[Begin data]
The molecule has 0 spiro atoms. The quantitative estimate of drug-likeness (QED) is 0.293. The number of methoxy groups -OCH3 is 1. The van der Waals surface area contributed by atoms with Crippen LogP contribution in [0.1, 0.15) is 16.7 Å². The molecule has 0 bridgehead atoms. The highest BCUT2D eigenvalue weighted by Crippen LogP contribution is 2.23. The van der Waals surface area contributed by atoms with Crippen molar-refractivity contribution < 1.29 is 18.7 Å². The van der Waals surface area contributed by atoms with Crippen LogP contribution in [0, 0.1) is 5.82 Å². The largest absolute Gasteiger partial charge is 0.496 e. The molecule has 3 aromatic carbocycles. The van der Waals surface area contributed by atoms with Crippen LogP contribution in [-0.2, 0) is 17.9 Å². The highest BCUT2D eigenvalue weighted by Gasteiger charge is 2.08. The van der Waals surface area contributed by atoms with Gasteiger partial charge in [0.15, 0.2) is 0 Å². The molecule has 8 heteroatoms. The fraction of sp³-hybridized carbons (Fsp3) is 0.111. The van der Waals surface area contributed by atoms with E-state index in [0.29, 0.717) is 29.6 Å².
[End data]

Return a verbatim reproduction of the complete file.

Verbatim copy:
The molecule has 0 spiro atoms. The quantitative estimate of drug-likeness (QED) is 0.293. The number of methoxy groups -OCH3 is 1. The van der Waals surface area contributed by atoms with Crippen LogP contribution in [0.1, 0.15) is 16.7 Å². The molecule has 0 bridgehead atoms. The highest BCUT2D eigenvalue weighted by Crippen LogP contribution is 2.23. The van der Waals surface area contributed by atoms with Crippen molar-refractivity contribution < 1.29 is 18.7 Å². The van der Waals surface area contributed by atoms with Crippen LogP contribution in [0, 0.1) is 5.82 Å². The largest absolute Gasteiger partial charge is 0.496 e. The molecule has 3 aromatic carbocycles. The van der Waals surface area contributed by atoms with Crippen LogP contribution in [-0.2, 0) is 17.9 Å². The highest BCUT2D eigenvalue weighted by Gasteiger charge is 2.08. The van der Waals surface area contributed by atoms with Gasteiger partial charge in [0.15, 0.2) is 0 Å². The molecule has 8 heteroatoms. The fraction of sp³-hybridized carbons (Fsp3) is 0.111. The van der Waals surface area contributed by atoms with E-state index in [0.29, 0.717) is 29.6 Å².